In some parallel universe, Billy Wagner also jogged in from the bullpen for the 8th inning and retired the side in order. But in that parallel universe, the other eight defensive position were occupied by something other than surplus Buffalo Bisons, and we were thinking about October instead of about April.
I'd like to live in that universe. But I don't, and so I can't escape the unhappy truth that for all that I was thrilled to see Billy return, that return is merely a footnote in a dismal season. And tonight was a microcosm of that: a sticky, vile evening in which Johan Santana looked merely competent, the bats weren't even that, and the Mets' lackluster play on the field was overshadowed by yet another kerfuffle off of it.
Gary Sheffield has played far better defense than anybody could have expected (which is to say he's been slightly below average), generated more fear at the plate than anyone could have expected (which is to say he's been just fine), and been a model citizen in the clubhouse. I understand why he's angry to be serving out the rest of his sentence on this zombie team, and truth be told, I'm kind of on his side — not because I enjoy the bellyaching of self-absorbed millionaires, but because Sheffield's continuing presence is another reason to wonder if the Mets' baseball-operations people spend their days doing Whip-Its and defacing pictures of Adam Rubin.
With the season beyond repair, why on earth would you pull Sheffield back from waivers instead of working out a deal with the Giants? (Update: see below.) Now that it's too late to get something back for him, why not release him? Either way, put Nick Evans in left for an audition, while keeping Greg's warning about September mirages firmly in mind. (As for a contract extension, ha ha ha. Sorry, Gary. Though honestly, I'm surprised Sheffield didn't get one, given Omar Minaya's love of giving 41-year-olds multiyear deals.)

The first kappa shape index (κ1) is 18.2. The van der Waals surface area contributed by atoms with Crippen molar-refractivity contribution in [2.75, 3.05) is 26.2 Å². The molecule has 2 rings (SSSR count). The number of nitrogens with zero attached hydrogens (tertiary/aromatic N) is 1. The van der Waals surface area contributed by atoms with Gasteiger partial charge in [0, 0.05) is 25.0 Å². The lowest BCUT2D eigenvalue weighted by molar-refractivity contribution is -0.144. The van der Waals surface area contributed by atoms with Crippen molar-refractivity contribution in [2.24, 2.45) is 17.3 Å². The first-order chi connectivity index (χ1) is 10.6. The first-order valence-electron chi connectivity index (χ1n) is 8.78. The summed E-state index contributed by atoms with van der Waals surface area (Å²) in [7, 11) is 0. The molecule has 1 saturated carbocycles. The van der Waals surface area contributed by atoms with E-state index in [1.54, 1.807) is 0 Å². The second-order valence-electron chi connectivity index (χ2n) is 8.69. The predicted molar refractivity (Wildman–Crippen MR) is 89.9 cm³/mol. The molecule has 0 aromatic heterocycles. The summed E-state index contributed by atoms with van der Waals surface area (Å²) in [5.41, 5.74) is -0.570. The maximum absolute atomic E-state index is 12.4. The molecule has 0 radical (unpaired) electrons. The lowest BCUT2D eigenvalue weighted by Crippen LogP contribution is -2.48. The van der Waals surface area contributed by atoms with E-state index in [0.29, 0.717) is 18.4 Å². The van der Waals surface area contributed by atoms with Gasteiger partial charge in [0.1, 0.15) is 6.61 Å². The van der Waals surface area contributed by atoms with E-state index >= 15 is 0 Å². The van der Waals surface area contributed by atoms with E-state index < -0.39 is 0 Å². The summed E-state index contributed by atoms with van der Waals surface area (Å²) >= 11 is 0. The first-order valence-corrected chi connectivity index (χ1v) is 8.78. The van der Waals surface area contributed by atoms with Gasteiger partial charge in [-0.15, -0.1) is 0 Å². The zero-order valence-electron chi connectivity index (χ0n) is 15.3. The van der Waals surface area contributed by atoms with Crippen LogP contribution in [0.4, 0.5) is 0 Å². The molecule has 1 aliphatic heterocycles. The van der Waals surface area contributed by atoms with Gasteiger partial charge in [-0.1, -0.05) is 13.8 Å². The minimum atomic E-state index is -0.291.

Yes, Billy Wagner came back, adding another chapter to a story that's a testament to his character and toughness. That's to be saluted and celebrated. But the Mets lost, as they will continue to do with numbing regularity for the next five weeks before the merciful end. In some parallel universe, Billy is the missing piece of the juggernaut, arriving just in time to join a celebratory crushing of the faint hopes of the hated Phillies. In this universe, the best reward we can think of is that Billy might get to go somewhere else while we finish going nowhere.
Update: Next-day story (via Metsblog) claims Sheffield never asked for a contract extension, Omar didn't make a deal because he wouldn't get enough back, and the Giants were blocking a trade, not trying to make one.
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